Jeune filles au piano – Young Girls at the Piano – 1892 – Renoir
Pierre-Auguste Renoir, 1841 – 1919 was a French artist and a leading painter in the development of the impressionist style. At the age of 21 he began studying art formally. He had his first success with “ Lise with a Parasol “ in 1868, but recognition was slow in coming.
In 1874, having joined forces with Monet, Sisley, Pissarro and several others, he entered six paintings in the first Impressionist Exhibition. Renoir’s work was well received, though the exhibition as a whole was not successful and two of his works were shown in London. He attracted portrait commissions, continued to exhibit and by 1879 age 38 he was a successful and fashionable painter.
In 1890 age 49 he married Aline and Renoir’s life became more serene. He painted many scenes of his wife and children depicting family life. This period of his life is sometimes referred to as his “ Pearly Period “, when colours become softer-keyed producing silvery hues and a wonderful “pearly” transparency of flesh tones.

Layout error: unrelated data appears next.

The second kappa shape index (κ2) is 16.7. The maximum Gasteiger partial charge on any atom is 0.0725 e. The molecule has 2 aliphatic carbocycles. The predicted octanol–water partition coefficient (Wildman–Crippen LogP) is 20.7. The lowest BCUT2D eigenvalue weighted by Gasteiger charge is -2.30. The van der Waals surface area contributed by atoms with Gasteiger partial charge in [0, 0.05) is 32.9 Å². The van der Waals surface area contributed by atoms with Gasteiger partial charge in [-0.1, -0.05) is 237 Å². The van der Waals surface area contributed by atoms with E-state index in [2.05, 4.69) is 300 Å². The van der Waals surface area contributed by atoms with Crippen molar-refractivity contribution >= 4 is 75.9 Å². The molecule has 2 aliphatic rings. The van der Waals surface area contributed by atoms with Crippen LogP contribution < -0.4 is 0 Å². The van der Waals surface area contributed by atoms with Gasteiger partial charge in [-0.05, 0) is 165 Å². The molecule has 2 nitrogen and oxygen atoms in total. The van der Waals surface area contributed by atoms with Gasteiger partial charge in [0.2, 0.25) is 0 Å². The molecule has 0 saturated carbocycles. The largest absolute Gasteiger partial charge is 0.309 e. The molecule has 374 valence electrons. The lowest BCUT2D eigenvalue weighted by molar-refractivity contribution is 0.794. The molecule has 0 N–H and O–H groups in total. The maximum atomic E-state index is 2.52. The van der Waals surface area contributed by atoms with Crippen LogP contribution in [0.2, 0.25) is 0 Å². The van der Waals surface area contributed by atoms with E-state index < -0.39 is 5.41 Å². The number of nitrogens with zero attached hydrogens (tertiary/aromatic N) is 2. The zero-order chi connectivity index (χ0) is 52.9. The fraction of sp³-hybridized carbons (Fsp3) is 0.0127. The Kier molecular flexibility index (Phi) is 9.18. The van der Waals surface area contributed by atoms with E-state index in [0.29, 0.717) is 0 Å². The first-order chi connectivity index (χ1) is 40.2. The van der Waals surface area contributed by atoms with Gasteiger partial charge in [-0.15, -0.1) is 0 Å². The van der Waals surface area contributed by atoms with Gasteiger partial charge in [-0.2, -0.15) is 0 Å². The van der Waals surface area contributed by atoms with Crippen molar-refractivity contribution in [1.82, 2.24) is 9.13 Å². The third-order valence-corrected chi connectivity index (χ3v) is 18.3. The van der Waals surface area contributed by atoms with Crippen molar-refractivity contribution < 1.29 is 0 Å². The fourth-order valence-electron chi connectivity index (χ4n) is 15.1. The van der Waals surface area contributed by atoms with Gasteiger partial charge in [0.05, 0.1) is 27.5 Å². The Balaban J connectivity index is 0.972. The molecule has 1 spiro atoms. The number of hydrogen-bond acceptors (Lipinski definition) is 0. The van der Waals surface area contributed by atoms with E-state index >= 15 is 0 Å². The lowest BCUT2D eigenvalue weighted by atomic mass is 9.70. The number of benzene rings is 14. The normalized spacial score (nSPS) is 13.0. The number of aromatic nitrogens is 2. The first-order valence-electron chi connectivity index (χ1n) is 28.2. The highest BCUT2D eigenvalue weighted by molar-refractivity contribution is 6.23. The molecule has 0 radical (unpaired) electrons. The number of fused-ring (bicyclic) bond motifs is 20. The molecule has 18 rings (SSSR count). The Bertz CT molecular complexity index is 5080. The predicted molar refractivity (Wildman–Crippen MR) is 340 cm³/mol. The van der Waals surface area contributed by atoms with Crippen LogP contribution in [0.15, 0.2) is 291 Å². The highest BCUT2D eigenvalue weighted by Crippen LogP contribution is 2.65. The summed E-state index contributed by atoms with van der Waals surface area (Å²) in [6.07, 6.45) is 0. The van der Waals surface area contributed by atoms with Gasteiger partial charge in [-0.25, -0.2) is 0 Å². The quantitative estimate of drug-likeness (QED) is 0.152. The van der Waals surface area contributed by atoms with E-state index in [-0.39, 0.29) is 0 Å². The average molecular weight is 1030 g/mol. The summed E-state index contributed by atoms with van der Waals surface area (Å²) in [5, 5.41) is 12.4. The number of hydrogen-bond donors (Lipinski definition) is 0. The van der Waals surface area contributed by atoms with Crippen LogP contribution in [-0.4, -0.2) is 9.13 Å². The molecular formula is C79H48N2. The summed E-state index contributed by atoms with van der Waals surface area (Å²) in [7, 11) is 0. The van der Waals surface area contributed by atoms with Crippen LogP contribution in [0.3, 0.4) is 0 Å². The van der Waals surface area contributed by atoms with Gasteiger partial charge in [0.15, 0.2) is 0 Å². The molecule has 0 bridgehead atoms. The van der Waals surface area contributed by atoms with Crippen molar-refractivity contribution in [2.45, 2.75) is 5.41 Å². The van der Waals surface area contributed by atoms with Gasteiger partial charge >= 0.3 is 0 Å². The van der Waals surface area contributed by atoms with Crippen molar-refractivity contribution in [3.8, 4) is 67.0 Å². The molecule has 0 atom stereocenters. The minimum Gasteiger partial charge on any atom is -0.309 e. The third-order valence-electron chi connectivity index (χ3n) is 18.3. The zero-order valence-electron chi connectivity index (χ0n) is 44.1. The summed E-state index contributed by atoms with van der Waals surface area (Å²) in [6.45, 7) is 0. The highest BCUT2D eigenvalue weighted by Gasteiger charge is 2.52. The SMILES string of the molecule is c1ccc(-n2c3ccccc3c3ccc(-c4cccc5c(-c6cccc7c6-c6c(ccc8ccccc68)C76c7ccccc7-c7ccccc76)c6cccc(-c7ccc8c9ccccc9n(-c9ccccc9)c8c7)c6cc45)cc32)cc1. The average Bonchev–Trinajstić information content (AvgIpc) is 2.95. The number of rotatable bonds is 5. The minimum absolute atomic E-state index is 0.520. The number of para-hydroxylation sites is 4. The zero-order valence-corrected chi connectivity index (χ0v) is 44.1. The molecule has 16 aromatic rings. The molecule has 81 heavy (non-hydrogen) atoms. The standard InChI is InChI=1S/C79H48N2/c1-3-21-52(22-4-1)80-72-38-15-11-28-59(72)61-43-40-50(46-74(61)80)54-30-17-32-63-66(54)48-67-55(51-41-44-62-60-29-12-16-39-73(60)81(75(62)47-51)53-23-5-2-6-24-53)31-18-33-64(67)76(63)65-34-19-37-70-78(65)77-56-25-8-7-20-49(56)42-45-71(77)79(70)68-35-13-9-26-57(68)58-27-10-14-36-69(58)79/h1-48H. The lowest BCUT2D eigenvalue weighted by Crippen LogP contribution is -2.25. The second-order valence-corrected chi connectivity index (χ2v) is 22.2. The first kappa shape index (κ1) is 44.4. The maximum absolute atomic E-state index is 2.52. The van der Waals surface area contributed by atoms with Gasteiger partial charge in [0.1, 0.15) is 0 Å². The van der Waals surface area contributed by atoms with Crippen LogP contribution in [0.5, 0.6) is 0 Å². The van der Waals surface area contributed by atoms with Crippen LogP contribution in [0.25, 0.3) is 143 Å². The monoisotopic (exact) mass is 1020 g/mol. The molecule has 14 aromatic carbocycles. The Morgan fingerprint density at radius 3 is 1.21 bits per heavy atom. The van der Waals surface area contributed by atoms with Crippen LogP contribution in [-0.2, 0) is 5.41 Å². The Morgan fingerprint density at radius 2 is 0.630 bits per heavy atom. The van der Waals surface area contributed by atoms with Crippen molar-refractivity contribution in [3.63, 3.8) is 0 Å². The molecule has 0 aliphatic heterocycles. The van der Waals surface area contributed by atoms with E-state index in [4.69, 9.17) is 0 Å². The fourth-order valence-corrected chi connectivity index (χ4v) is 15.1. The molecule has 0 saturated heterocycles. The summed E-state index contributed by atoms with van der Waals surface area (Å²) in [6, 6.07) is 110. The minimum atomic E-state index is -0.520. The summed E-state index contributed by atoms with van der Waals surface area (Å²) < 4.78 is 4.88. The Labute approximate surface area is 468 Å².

The “Young Girls at the Piano” belongs to this period. Renoir received a commission from the French government for a painting to hang in the Museum of Living Artists, the Luxembourg Palace. Wishing to create a work that was truly representative of him, Renoir produced six almost identical versions – four in oil, one in pastel and an oil sketch. The painting chosen is thought to be the least successful of the set as the style is quite conventional and the faces somewhat studied. For modern tastes, the version probably painted first with its looser, blotchy applications of colour is perhaps favourite. The subtle changes in detail, poses and background between the versions can be seen in the illustrations.
To quote Renoir during this period, “For me painting must be agreeably joyful and pretty – yes, pretty! There are enough depressing things in life without our creating still more”.